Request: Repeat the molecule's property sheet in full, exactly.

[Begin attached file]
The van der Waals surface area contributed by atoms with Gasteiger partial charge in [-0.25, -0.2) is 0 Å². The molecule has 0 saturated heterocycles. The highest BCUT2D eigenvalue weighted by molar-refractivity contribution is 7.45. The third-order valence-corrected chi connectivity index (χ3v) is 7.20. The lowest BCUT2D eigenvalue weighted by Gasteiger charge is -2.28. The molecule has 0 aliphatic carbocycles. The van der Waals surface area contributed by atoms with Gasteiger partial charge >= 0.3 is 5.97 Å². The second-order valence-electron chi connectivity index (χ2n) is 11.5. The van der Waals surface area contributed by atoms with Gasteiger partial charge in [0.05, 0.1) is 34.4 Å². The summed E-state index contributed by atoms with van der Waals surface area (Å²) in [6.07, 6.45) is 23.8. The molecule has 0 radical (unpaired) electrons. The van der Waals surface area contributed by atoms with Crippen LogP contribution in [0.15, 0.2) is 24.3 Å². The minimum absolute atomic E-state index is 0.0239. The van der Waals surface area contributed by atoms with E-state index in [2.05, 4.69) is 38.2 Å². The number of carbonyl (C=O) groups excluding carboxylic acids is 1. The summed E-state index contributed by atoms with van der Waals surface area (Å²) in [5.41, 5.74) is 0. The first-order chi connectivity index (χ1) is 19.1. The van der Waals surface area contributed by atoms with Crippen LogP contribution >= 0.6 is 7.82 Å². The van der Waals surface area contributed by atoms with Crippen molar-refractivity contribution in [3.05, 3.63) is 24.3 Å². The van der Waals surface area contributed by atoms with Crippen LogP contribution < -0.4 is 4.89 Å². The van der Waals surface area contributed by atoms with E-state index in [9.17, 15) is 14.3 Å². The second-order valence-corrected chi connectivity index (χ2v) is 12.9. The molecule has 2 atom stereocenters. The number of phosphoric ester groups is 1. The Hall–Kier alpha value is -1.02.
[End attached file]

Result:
The van der Waals surface area contributed by atoms with Gasteiger partial charge in [-0.25, -0.2) is 0 Å². The molecule has 0 saturated heterocycles. The highest BCUT2D eigenvalue weighted by molar-refractivity contribution is 7.45. The third-order valence-corrected chi connectivity index (χ3v) is 7.20. The lowest BCUT2D eigenvalue weighted by Gasteiger charge is -2.28. The molecule has 0 aliphatic carbocycles. The van der Waals surface area contributed by atoms with Gasteiger partial charge >= 0.3 is 5.97 Å². The second-order valence-electron chi connectivity index (χ2n) is 11.5. The van der Waals surface area contributed by atoms with Gasteiger partial charge in [0.05, 0.1) is 34.4 Å². The summed E-state index contributed by atoms with van der Waals surface area (Å²) in [6.07, 6.45) is 23.8. The molecule has 0 radical (unpaired) electrons. The van der Waals surface area contributed by atoms with Crippen LogP contribution in [0.15, 0.2) is 24.3 Å². The minimum absolute atomic E-state index is 0.0239. The van der Waals surface area contributed by atoms with E-state index in [2.05, 4.69) is 38.2 Å². The number of carbonyl (C=O) groups excluding carboxylic acids is 1. The summed E-state index contributed by atoms with van der Waals surface area (Å²) in [5.41, 5.74) is 0. The first-order chi connectivity index (χ1) is 19.1. The van der Waals surface area contributed by atoms with Crippen LogP contribution >= 0.6 is 7.82 Å². The van der Waals surface area contributed by atoms with Crippen molar-refractivity contribution in [3.05, 3.63) is 24.3 Å². The van der Waals surface area contributed by atoms with Crippen LogP contribution < -0.4 is 4.89 Å². The van der Waals surface area contributed by atoms with E-state index in [9.17, 15) is 14.3 Å². The second-order valence-corrected chi connectivity index (χ2v) is 12.9. The molecule has 2 atom stereocenters. The number of phosphoric ester groups is 1. The Hall–Kier alpha value is -1.02.